Actual play: The Mountain Witch RPG

A writeup of our latest Mountain Witch RPG session follows. I’ve probably made mistakes and omissions; my players are most welcome in the comments section.

We had four players, with myself being the storyteller. It was my third time running the Mountain Witch. One of the other players had played the game twice before. We have not gamed together for quite some time, but it was pretty smooth sailing. In a nutshell, the game is played the same way each time. The story is formed during play, but the context is always the same: a group of ronin set out to claim the prize on the head of the witch of Mount Fuji. The storyteller does not prepare a story. Instead, he throws out a series of hooks for the players to use in their own storytelling. But as long as the players are proactive, the storyteller merely challenges them, throwing in adversity after another until the story progresses as needed.

Character creation is a matter of thinking of a color to know your character by (think Reservoir Dogs) and a single feature to make him stand out. There are no numerical statistics. Finally, you draw a horoscope card to determine your nature and a fate card to determine your goal in the game. Thus every player has an actual goal: to meet his fate, in as dramatic a manner as they can manage.

The basic structure is split into scenes. The idea is to build up a satisfying dramatic arc, starting with hints towards the fate and culminating in a satisfying fashion in the final scene. The players get to progress to the next scene once everyone has advanced their fate. They want to be quick about it, because their resources are very thin. The single mechanic keeping things interesting is trust, which allows the ronin to help and betray each other. It’s expendable, and refreshed between scenes. You cannot survive without it.

My players were initially baffled, but everyone got the idea soon enough without much pause. The idea of being free to invent scenes and encounters can be difficult to grasp if you’re used to the game master driven model of roleplaying. After an introductory scene in a teahouse on the foothills of Mt Fuji, the ronin set out.

They were caught off-guard by a mudslide, but persevered to come across a fork in the road and argued which way to go. I prohibited them from arguing, instead opting to resolve the argument with a roll of the dice – this allowed them to give mechanical support (that is, dice) to each other and thus build on the allegiancies which are a major part of the game.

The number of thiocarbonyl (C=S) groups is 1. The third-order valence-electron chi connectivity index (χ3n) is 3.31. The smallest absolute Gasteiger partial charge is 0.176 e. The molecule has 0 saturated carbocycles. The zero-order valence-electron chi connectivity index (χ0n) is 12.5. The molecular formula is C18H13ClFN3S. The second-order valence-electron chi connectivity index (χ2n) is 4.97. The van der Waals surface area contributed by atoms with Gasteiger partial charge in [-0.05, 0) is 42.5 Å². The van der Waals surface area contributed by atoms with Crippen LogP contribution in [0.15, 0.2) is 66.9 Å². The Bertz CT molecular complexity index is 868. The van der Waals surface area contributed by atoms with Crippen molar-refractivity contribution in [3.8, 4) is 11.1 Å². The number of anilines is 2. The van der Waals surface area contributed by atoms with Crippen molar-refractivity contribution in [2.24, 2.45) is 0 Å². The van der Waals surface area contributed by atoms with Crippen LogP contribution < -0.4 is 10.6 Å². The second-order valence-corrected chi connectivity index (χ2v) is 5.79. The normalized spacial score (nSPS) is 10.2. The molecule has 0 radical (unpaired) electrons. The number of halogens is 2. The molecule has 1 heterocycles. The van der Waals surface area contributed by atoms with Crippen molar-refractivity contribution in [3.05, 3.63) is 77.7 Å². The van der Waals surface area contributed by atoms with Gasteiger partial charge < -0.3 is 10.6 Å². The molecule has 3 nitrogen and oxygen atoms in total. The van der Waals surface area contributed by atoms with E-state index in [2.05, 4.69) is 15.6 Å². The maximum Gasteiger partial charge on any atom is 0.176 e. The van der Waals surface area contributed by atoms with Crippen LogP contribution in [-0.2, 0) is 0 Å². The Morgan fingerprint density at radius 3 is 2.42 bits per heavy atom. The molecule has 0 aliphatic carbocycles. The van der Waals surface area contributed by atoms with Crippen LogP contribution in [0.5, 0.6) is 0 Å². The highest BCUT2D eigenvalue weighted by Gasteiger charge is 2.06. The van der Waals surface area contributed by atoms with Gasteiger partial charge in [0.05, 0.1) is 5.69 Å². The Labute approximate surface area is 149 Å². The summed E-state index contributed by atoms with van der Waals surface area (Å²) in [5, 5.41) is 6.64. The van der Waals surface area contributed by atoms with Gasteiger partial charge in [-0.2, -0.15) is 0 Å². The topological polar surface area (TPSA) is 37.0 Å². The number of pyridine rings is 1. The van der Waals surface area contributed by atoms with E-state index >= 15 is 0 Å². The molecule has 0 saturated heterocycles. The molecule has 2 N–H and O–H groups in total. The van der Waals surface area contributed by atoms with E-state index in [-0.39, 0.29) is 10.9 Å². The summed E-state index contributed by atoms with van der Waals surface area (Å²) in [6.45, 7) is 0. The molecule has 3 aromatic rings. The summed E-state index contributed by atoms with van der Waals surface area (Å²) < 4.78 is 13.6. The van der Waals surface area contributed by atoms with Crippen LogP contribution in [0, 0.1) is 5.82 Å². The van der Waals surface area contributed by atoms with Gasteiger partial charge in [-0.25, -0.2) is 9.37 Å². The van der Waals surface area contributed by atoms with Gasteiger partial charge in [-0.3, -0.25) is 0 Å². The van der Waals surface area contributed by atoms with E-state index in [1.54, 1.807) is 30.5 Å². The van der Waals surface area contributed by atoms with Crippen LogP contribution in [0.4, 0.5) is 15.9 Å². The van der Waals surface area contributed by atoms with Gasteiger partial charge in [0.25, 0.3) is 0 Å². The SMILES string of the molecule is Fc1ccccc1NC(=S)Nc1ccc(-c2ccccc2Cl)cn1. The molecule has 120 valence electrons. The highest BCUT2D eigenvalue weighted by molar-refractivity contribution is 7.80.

They followed the tracks of a wagon and finally ended up on a clearing next to a steep gorge. The wagon was there, abandoned, with the clothes of a woman and a child left there. Because the players had not advanced their fates yet, they were attacked by gray men (perhaps ghosts of a kind) from the forest. After the fight the ronin set deeper into the woods and made camp.

The next day saw the ronin climbing to the witch’s castle. They first came across an abandoned village, covered in large feathers. They were attacked by flying man-demons (I dubbed them tengu). After a bloody fight the ronin were free to make their way to the castle gates. On the way they spied a strange flying man – not a tengu – and a dead man grasping a note, telling of a noble coming to visit a nearby castle. This was the first time the players exhibited ownership over the narration, one player adding a detail to the scene (set up by me, as the storyteller) and another upset by this, having plans of her own which were now hampered.

On the gates, in the beginning of the final scene, things went every which way. There was a dead woman outside the castle walls. One of the ronin recognized her and promptly committed ritual suicide. Another ronin acted as his second. (Yes, we were all surprised.) At the same time one of the ronin took another’s gun (he had gunpowder weapons) and made her way to a side entrance. It turned out the one taking the gun wasn’t going to rush the witch – instead, he had made a pact with the witch to bring the strange ronin’s extraordinary weapon, which he now completed, then disappearing from the story.

The gunpowder ronin signalled for an artillery strike with a mirror, which crumbled the castle’s gates. Inside, the ronin faced the flying man from before. I forget, but I think he was one of the ronin’s brother, asking the ronin to not interfere with the witch’s plans. Torn and undeciding, the thus confronted ronin sided with the gunpowder man, who managed to access the throne room, where glowing energy spheres awaited. Something was stirring in the ceiling, but the ronin took hold of one of the spheres, and laughed victoriously. He had been after the witch’s secret source of energy all the time – and having secured it, ended his story. The one ronin left decided to accompany the gunpowder guy in his plans for world domination.

As before, the best time was had in debrief, when the secrets were uncovered and mysteries explained. Everyone’s story truly unfolded and people seemed to agree that the game would benefit from playing again, which we intend to do.






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